Veterinarians are like normal doctors in a lot of ways, and like the physicians that treat a pet’s owners, vets want what’s best for their patients. They’re always looking for new ways of providing the best possible care, but treating animals comes with some extra concerns. Veterinarians know that pharmaceutical compounding can be a perfect way to provide for the unique needs of their patients, but most pet owners have never even heard of this process.
What is Pharmaceutical Compounding?
Pharmaceutical compounding is a process by which custom medications are prepared for patients. In the veterinary world, this process is known as veterinary compounding. This process can be uniquely helpful for veterinarians, as many of their patients have unique problems that can be best dealt with through changing the nature of the medications they are prescribed in various ways.
How Can Compounding Help?
One perfect example of how veterinary compounding can help with animal treatment is convincing feline patients to take medications. Cats are notorious for refusing to take medications in pill form, often going far out of their way to eat around them even when they are hidden in their food. With veterinary compounding, medications can be flavored or even altered to be administered via different means.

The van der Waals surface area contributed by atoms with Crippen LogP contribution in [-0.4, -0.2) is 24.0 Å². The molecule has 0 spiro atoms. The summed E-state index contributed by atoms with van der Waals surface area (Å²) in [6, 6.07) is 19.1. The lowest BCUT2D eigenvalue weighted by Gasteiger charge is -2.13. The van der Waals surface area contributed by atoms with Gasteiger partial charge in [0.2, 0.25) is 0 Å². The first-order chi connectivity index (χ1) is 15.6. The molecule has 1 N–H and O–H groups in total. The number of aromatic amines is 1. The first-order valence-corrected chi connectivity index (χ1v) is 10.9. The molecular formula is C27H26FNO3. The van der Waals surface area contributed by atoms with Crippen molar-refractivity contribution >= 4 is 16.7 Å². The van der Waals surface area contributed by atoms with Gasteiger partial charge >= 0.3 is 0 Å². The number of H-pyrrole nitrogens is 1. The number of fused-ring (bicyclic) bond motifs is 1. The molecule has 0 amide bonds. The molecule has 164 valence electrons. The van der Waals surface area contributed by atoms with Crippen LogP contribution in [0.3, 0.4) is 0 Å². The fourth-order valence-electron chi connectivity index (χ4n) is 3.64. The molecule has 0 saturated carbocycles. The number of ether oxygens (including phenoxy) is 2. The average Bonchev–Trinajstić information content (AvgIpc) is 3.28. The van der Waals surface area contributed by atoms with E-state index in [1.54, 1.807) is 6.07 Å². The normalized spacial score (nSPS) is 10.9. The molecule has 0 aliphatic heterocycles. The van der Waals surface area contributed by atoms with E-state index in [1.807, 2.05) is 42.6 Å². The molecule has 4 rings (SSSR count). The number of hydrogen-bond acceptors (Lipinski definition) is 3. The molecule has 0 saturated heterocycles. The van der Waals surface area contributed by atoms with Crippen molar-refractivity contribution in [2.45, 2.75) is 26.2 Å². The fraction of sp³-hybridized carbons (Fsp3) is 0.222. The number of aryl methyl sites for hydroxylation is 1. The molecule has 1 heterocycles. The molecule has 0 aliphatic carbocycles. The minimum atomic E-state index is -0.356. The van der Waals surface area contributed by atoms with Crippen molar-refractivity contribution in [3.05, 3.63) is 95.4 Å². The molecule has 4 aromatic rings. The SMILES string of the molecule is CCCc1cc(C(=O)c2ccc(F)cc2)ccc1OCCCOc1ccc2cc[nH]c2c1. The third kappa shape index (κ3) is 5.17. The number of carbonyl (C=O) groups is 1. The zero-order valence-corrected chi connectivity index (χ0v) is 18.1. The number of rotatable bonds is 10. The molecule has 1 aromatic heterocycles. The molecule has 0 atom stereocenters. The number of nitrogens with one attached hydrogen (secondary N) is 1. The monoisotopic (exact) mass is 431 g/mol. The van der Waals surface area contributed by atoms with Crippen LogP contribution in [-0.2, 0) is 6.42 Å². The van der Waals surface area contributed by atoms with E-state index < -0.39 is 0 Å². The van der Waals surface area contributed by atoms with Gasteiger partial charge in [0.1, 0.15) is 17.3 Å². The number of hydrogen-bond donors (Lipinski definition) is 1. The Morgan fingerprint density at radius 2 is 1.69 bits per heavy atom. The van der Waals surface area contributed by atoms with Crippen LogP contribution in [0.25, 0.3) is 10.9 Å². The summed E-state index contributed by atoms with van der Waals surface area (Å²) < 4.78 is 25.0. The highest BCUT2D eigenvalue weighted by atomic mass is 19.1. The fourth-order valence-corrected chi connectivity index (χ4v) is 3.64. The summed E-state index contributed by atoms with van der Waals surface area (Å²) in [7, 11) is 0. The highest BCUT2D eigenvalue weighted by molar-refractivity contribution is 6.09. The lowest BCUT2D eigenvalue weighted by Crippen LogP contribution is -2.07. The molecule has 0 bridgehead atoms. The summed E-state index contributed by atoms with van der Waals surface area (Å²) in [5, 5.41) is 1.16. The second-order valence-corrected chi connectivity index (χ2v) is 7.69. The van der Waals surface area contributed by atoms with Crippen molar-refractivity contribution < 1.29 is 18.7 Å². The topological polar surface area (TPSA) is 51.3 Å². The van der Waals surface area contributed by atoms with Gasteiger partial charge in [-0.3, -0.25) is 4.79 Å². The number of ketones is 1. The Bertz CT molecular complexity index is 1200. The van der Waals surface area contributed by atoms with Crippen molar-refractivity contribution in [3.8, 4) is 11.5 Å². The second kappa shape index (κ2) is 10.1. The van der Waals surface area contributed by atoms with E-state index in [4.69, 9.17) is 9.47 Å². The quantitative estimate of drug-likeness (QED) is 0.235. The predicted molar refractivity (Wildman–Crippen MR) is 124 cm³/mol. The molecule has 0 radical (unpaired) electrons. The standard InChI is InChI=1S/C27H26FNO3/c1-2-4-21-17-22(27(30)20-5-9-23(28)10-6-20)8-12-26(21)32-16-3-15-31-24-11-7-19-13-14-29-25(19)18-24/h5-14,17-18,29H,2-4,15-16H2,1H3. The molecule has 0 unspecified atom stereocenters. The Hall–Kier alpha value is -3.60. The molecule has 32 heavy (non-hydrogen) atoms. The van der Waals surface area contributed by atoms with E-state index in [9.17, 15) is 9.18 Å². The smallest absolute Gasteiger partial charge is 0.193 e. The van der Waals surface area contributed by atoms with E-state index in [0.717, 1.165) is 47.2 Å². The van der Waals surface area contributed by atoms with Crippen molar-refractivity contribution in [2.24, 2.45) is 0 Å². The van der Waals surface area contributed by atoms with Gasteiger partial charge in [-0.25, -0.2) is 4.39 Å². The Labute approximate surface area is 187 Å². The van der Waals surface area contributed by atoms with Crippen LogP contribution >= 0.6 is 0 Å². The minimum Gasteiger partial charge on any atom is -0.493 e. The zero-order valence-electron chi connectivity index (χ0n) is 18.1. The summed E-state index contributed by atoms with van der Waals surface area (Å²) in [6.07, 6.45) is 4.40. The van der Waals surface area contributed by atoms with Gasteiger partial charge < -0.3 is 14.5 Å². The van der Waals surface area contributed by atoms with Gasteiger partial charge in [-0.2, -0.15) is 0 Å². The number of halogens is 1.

Since dogs, cats, and other household pets come in a wide variety of sizes, commercially available medications can’t always be safely administered. Compounding allows veterinarians to tailor dosages to the unique needs of their patients, so a Great Dane can receive a larger dose of medication while a chihuahua can have a much smaller, size appropriate dose. Veterinarians must make the decision about dosages carefully taking into consideration the size of the animals and their overall health.
Commercially Unavailable Medications
Manufacturers of veterinary medications often wind up discontinuing medications due to a lack of demand. That doesn’t mean no pets can benefit from them, but that the condition they were designed to treat isn’t common enough to make mass-producing them in vast quantities cost-effective for manufacturers. A compounding pharmacist can prepare custom prescriptions of discontinued medications that are specifically tailored to meet an animal’s needs.
Learn More Today
Any pet owner interested in learning more about Understanding Veterinary Compounding can get additional information regarding this complex but extremely useful process online. Veterinarians who are looking for more effective ways to treat their patients may also benefit from learning more about compounding.